Both of them have the wall docking station. So getting started vacuuming is quick and storage is simple.
Pull the trigger?
This was one of the bigger complaints many people gave about the Dyson 2-in-1 vacuums. You have to constantly keep the trigger pulled to keep the vacuum on. Now, this actually makes a whole lot of sense when you think about it.
Saving a few seconds here and there as you move across a room means the relatively short battery life (20 minutes) of the Dyson is used mostly for cleaning. I think this was a good call on Dyson’s part, but many people find the trigger to be annoying.
Shark has no reason to worry with a trigger since the Rocket is corded, so simply pick one of the 2 speed settings and you’re ready to go.
There isn’t a clear winner as far as filtration quality goes, but the Dyson filter is much simpler and will last longer. The Shark filter can be washed, but you may notice it deteriorating and need to replace it. It’s also more complicated than the Dyson filter, which just pops out of the top.
The Shark Rocket has an additional floor attachment for cleaning bare flooring. Honestly, it’s optional and the primary cleaner head works fine on bare flooring. You may want to use the Dust-Away attachment if you notice you have a lot of dust still clinging to the floor. The microfiber pads can be washed, but like the filters, you will eventually need to buy replacements.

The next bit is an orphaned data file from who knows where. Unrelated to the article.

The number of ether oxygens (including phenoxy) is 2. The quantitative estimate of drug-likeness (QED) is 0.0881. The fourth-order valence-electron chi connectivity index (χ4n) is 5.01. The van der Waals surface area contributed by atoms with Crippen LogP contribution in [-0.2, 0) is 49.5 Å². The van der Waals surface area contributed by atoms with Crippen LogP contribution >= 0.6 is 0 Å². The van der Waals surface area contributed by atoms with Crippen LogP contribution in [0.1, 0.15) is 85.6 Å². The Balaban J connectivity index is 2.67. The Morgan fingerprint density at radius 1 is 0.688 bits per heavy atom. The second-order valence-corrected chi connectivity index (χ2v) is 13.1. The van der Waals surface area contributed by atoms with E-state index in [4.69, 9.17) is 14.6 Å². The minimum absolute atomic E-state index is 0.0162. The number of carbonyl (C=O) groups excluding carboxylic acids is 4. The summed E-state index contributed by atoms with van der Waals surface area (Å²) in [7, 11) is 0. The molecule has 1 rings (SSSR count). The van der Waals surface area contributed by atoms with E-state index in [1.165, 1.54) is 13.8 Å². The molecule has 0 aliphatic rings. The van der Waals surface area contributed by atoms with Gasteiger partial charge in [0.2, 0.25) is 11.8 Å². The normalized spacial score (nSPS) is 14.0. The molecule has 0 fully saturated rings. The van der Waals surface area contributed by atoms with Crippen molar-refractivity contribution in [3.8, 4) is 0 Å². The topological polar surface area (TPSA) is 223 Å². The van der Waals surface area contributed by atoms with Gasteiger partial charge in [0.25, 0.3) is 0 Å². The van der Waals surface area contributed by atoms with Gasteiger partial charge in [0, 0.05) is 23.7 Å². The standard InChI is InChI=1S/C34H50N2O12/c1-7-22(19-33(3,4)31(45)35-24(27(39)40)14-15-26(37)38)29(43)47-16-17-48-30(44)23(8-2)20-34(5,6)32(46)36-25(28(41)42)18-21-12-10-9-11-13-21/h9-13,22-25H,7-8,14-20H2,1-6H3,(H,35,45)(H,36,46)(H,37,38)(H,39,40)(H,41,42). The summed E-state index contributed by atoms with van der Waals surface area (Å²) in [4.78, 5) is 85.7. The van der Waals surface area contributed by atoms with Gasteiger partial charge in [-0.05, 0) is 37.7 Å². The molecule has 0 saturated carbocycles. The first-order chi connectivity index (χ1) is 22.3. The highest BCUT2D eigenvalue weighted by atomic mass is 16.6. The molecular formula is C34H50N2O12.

Another common complain about these 2-in-1 vacuums is the size of the dustbin. With the Dyson, you’ve only got 15-20 minutes and will likely fill up the dustbin every time you use it. The Shark, on the other hand, will run until you forget to pay your electric bill. The dustbins aren’t that much different, so expect to be emptying it just as often as you would the Dyson. That means multiple times per use if you’re vacuuming a large area. None of this should be surprising, as it’s just part of the form-factor of these vacuums.
What’s the bottom line?
They are both great vacuums. If you can get past the cord on the Shark Rocket, then you can get an excellent vacuum for roughly half the price of the Dyson V6 Motorhead. If you don’t have much space to clean, or are just looking for an occasional spot cleaning and touch-up cleaning behind your primary vacuum, then the Dyson V6 Motorhead is a good option.